The Building Permits Survey: Measuring The American Dream
Erica Filipek, Salima Jenkins, Trent Langley Residential Construction Branch Manufacturing and Construction Division (301) 763-5160
Why does the Census Bureau collect data on building permits?
• Policymakers, investors, public officials, and businesses all need to know what the future holds in store for the economy • New construction generates a need for everything from lumber to sinks to curtains, so it affects many different parts of the economy • Building permit estimates are a component of the U.S. Index of Leading Economic Indicators • Data on building permits are also used to estimate the numbers of Housing Starts, Housing Completions, and New Home Sales
Estimates of new residential housing units are also used by Population Division in the calculation of population estimates!
Which building permits do we count?
What types of permits are included in the survey?
• Only residential permits: • Single-family houses (attached and detached)
• Senior housing, assisted living facilities, congregate care, etc. • Permits for additions, alterations, and renovations
What types of permits are excluded?
• Group quarters (nursing homes, dormitories, etc.) • Non-residential permits (discontinued in 1995) • Permits for buildings that are completely publicly-owned
Where do we get the building permits data?
There are 42,000 active governments in the U.S. :
• 8,000 do not require permits • 13,000 require a permit from another jurisdiction • 1,000 exist in multiple counties
• 19,000 unique permit offices make up the Building Permit Survey (BPS) universe
• 42,000 total governments
A jurisdiction’s status can change monthly!
Some offices are surveyed monthly and some are surveyed only annually
• There are around 8,700 permit offices in the monthly sample
• The monthly data are used to make national, regional, and state estimates • Most larger permit offices and a sample of smaller offices are surveyed monthly
• The remaining permit offices are surveyed annually
Participation in the survey is voluntary!
What methods do we use to collect the data?
Most respondents receive Form C-404 in the mail We try to make reporting easy. Unlike many surveys, we will accept data from respondents in almost any form! These include:
• Form mailed back • Form faxed back
• Paper listings in various formats
• Electronic files – We receive a file from some states • E-mail – We hope to provide this option in the future • Internet (Permit data from respondents’ websites)
What happens if respondents do not report?
• We impute the data based on previous reports • We try again to get the reported data when we do the annual survey
• We request missing monthly data if 1 to 4 months are missing • We request annual data for monthly places if 5 or more months are missing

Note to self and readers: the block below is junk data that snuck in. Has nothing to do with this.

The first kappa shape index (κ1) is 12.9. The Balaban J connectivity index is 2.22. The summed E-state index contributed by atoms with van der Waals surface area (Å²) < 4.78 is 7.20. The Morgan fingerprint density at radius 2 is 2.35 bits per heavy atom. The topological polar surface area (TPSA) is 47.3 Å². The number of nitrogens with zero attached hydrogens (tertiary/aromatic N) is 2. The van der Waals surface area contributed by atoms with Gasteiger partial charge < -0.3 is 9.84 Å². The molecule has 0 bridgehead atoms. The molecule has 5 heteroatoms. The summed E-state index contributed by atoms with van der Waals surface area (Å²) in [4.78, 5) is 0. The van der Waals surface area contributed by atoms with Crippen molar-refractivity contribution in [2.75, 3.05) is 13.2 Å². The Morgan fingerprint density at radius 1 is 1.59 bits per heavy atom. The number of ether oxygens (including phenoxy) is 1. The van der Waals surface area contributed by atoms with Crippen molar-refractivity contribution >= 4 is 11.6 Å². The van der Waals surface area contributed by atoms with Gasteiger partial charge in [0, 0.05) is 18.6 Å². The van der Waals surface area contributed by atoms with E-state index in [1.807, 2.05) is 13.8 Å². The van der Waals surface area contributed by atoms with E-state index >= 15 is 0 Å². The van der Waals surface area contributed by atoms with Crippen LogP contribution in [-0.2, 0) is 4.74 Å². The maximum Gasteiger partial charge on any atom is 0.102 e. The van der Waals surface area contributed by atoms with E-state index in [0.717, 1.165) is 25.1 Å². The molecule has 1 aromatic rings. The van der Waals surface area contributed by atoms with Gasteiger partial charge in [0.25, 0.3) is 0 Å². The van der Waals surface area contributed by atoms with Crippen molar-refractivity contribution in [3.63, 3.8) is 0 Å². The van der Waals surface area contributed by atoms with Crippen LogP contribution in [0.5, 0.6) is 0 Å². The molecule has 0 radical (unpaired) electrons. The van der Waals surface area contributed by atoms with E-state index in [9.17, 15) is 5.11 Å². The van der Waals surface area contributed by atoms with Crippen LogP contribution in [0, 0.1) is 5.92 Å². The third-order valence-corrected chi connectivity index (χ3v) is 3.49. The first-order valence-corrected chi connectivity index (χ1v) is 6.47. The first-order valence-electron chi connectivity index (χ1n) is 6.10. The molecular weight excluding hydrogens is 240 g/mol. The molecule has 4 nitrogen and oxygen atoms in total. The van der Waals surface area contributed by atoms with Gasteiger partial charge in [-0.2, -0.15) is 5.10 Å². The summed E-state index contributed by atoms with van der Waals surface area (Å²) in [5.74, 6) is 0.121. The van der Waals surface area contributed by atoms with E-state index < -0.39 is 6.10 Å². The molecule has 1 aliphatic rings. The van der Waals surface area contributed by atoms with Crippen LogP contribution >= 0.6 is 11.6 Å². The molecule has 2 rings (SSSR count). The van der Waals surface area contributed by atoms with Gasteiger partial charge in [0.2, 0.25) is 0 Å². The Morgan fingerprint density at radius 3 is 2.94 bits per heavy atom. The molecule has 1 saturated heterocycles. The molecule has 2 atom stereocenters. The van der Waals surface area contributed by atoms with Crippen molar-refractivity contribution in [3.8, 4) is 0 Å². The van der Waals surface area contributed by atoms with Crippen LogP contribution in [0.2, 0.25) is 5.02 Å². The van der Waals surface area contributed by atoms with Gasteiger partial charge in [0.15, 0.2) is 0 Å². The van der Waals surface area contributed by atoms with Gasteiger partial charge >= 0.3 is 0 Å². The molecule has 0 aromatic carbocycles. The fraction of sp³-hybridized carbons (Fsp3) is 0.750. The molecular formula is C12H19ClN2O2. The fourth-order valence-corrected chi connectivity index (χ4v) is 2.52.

• We call respondents to encourage them to respond • State Data Centers and other state officials - We are asking for your assistance today!
We provide assistance for respondents on our website: www.census.gov/permitsfaq
What data are available from the survey?
Permits are public information (not subject to Title 13)
Data are released monthly and annually for the U.S. total and: • • • • • • The 4 Census Regions The 9 Census Divisions The 50 States and the District of Columbia Metropolitan Areas Counties Individual jurisdictions
The survey provides a wealth of timely information on local residential construction trends.
Local monthly data are released on the 18th workday of the following month. There is great interest in this information because very few (if any!) Census Bureau economic surveys provide such timely local data!
What do our monthly data products contain?
State Data – Based on Data from 8700 monthly reporting places; some of the monthly places are weighted to represent annual places that are collected at the end of the year. Metropolitan Area (MA) data – Every MA is listed, but the data only comes from the 8700 monthly reporting places. County Data – The counties that are listed are the counties where every place within the county reports monthly; currently there are approximately 900 such counties. Place level data – individual jurisdictions that report monthly.
What do our annual data products contain? Local data for all 19,000 jurisdictions are available annually!
State/Metropolitan Area data - Every State/MA in the U.S. is listed, and the data represents every permit issuing place. County Data – Every county within the U.S. is listed; over 3000 counties.
Place level data – 19,000 individual jurisdictions that report monthly.
So the Building Permits Survey is unique!
The BPS is one of the only surveys which releases data based on individual responses! Local officials can identify the areas where data are imputed because they did not report! Lack of reporting also affects the population estimates which are based on the permit data.
Today we are providing you with a CD-Rom containing Place level data for each of your states. Each CD contains:
• Places that reported Annual 2003 data • Places that should have, but did not report Annual 2003 data • Places that reported data for August 2004 • Places that should have, but did not report for August 2004
How to access local data?
Permits data is located at www.census.gov/permits
• Click on ‘Building Permits’ • Click on ‘Permits by County or Place’ • Select state and proceed from that point
Are there any Questions?
Please contact our office Phone: (301) 763-5160
If you are interested in receiving data or have questions about the CD-Rom.
If you know of an area where permit coverage has changed due to:
• Permits no longer being required • Permits office merging with another permit office • Permits office splitting into two or more jurisdictions